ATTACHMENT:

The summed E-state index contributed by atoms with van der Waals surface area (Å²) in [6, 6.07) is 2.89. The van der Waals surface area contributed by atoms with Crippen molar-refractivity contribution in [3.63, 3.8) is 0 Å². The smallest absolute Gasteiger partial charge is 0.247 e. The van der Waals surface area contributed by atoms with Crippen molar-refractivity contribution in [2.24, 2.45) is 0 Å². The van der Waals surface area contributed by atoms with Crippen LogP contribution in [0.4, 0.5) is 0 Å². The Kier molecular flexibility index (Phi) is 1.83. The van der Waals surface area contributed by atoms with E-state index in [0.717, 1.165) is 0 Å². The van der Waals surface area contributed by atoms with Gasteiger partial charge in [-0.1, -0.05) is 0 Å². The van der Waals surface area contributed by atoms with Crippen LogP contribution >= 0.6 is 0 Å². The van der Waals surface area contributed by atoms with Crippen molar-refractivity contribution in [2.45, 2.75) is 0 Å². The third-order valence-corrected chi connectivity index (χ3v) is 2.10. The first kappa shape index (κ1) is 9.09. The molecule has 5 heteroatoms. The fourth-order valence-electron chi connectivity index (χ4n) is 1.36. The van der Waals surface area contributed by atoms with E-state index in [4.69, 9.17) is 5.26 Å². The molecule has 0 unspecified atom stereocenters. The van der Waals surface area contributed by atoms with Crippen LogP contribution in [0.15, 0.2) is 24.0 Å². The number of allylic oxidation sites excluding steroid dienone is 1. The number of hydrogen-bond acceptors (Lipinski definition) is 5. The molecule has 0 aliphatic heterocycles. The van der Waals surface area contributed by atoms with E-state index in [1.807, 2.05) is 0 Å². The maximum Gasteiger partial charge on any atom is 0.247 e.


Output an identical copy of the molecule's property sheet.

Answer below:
The summed E-state index contributed by atoms with van der Waals surface area (Å²) in [6, 6.07) is 2.89. The van der Waals surface area contributed by atoms with Crippen molar-refractivity contribution in [3.63, 3.8) is 0 Å². The smallest absolute Gasteiger partial charge is 0.247 e. The van der Waals surface area contributed by atoms with Crippen molar-refractivity contribution in [2.24, 2.45) is 0 Å². The van der Waals surface area contributed by atoms with Crippen LogP contribution in [0.4, 0.5) is 0 Å². The Kier molecular flexibility index (Phi) is 1.83. The van der Waals surface area contributed by atoms with E-state index in [0.717, 1.165) is 0 Å². The van der Waals surface area contributed by atoms with Gasteiger partial charge in [-0.1, -0.05) is 0 Å². The van der Waals surface area contributed by atoms with Crippen LogP contribution >= 0.6 is 0 Å². The van der Waals surface area contributed by atoms with Crippen molar-refractivity contribution in [2.45, 2.75) is 0 Å². The third-order valence-corrected chi connectivity index (χ3v) is 2.10. The first kappa shape index (κ1) is 9.09. The molecule has 5 heteroatoms. The fourth-order valence-electron chi connectivity index (χ4n) is 1.36. The van der Waals surface area contributed by atoms with E-state index in [4.69, 9.17) is 5.26 Å². The molecule has 0 unspecified atom stereocenters. The van der Waals surface area contributed by atoms with Crippen LogP contribution in [0.15, 0.2) is 24.0 Å². The number of allylic oxidation sites excluding steroid dienone is 1. The number of hydrogen-bond acceptors (Lipinski definition) is 5. The molecule has 0 aliphatic heterocycles. The van der Waals surface area contributed by atoms with E-state index in [1.807, 2.05) is 0 Å². The maximum Gasteiger partial charge on any atom is 0.247 e.